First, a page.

Pew study: library patrons largely unaware of e-book offerings

According to a new study by the Pew Research Center, 62 percent of respondents didn't know whether or not their local library had e-books.

Emily Spartz/The Argus Leader/AP
According to a study by the Pew Research Center, 56 percent of respondents said they'd attempted to get an e-book at their local library but it hadn't been available.

Many patrons are unaware that their libraries offer e-books, according to a new study by the Pew Research Center.

The study reported that 62 percent of respondents didn’t know whether e-books were available at their local library. The study also revealed that only 12 percent of respondents living in the US who were older than 16 had borrowed one or more e-books from a library within the last year.

According to the report, 56 percent of those who responded said they’d tried to borrow an e-book at their library and it hadn’t been available, while 46 percent said that if given a device with the e-book they wanted already on it, they would be very or somewhat likely to borrow the device from the library.

Those who borrow e-books from libraries had read 29 books this year, the survey said, compared to 23 books for those who do not.

“Clearly there is an opportunity here for us to step up our outreach and increase public awareness," American Library Association president Molly Raphael told Publishers Weekly on the subject of patrons not knowing about e-book offerings. "Of course, awareness is not enough. Libraries cannot lend what they cannot obtain.”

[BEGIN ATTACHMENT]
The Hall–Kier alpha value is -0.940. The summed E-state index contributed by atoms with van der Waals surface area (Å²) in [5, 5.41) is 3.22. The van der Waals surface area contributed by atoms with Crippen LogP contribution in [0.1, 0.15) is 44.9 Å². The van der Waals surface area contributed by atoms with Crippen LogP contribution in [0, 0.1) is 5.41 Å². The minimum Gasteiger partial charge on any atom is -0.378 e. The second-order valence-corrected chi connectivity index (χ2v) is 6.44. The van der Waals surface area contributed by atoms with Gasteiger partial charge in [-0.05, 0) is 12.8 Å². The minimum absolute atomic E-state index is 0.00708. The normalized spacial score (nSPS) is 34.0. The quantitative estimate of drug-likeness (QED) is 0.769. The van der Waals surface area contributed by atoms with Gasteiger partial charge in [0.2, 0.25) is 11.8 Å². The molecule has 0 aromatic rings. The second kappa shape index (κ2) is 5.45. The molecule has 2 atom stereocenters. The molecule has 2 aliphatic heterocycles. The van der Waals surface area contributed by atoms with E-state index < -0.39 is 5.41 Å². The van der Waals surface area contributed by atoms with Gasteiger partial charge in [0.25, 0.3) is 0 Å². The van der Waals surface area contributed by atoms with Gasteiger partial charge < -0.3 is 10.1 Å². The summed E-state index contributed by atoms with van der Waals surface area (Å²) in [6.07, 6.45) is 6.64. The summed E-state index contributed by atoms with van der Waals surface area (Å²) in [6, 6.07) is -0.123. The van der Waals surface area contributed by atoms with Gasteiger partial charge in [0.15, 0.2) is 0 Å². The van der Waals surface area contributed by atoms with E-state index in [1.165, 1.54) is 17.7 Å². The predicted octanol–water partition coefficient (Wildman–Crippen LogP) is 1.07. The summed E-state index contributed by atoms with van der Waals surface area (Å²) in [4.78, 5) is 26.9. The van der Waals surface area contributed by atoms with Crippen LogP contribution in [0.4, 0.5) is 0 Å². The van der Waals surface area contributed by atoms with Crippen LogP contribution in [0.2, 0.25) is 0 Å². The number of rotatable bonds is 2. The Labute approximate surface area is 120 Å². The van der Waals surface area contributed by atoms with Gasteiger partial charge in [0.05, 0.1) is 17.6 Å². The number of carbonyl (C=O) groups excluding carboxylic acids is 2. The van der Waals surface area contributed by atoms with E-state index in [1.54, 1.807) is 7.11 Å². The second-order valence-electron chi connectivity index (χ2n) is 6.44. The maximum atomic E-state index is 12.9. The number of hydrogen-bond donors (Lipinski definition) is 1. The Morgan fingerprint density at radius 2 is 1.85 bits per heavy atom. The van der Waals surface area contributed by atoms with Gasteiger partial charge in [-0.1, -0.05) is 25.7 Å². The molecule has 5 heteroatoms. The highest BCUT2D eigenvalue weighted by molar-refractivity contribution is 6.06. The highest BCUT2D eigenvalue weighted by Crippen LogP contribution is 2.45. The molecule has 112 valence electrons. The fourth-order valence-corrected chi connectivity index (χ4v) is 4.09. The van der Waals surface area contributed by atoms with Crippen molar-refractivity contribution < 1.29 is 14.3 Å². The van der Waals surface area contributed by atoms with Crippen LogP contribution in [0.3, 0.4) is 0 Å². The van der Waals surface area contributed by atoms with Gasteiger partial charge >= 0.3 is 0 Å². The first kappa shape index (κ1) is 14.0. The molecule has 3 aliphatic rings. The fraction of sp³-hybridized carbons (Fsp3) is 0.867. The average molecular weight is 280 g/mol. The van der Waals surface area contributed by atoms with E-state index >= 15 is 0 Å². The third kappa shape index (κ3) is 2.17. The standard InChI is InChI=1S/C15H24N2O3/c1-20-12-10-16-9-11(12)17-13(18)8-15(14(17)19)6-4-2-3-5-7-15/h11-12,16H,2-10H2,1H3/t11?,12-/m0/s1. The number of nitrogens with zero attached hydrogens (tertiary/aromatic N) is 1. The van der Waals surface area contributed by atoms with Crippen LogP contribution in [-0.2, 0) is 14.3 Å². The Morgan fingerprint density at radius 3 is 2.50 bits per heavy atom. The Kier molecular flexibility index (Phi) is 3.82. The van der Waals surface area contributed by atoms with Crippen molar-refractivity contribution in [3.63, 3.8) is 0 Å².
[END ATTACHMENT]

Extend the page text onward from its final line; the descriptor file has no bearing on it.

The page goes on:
Of those who responded to the survey, 58 percent of people who were older than 16 said they still possessed a library card, and 69 percent responded that the library was an important institution to them.

The question of e-books in libraries has created a point of contention between libraries and publishers, with publishers concerned about allowing patrons to borrow e-books from libraries even as they are scrambling to profit from selling those same books. Some libraries say they have been discouraged from offering e-books because of high costs publishers are charging for them and/or the circulation limits they are imposing.

Penguin Books recently announced they would be starting a pilot program for two New York libraries to try out offering their e-books at the libraries, which may cause others to follow suit.

The Pew study used 2,986 people over 16 for the survey and conducted it by phone.

You've read  of  free articles. Subscribe to continue.

Dear Reader,

About a year ago, I happened upon this statement about the Monitor in the Harvard Business Review – under the charming heading of “do things that don’t interest you”:

“Many things that end up” being meaningful, writes social scientist Joseph Grenny, “have come from conference workshops, articles, or online videos that began as a chore and ended with an insight. My work in Kenya, for example, was heavily influenced by a Christian Science Monitor article I had forced myself to read 10 years earlier. Sometimes, we call things ‘boring’ simply because they lie outside the box we are currently in.”

If you were to come up with a punchline to a joke about the Monitor, that would probably be it. We’re seen as being global, fair, insightful, and perhaps a bit too earnest. We’re the bran muffin of journalism.

But you know what? We change lives. And I’m going to argue that we change lives precisely because we force open that too-small box that most human beings think they live in.

The Monitor is a peculiar little publication that’s hard for the world to figure out. We’re run by a church, but we’re not only for church members and we’re not about converting people. We’re known as being fair even as the world becomes as polarized as at any time since the newspaper’s founding in 1908.

We have a mission beyond circulation, we want to bridge divides. We’re about kicking down the door of thought everywhere and saying, “You are bigger and more capable than you realize. And we can prove it.”

If you’re looking for bran muffin journalism, you can subscribe to the Monitor for $15. You’ll get the Monitor Weekly magazine, the Monitor Daily email, and unlimited access to

QR Code to Pew study: library patrons largely unaware of e-book offerings
Read this article in
QR Code to Subscription page
Start your subscription today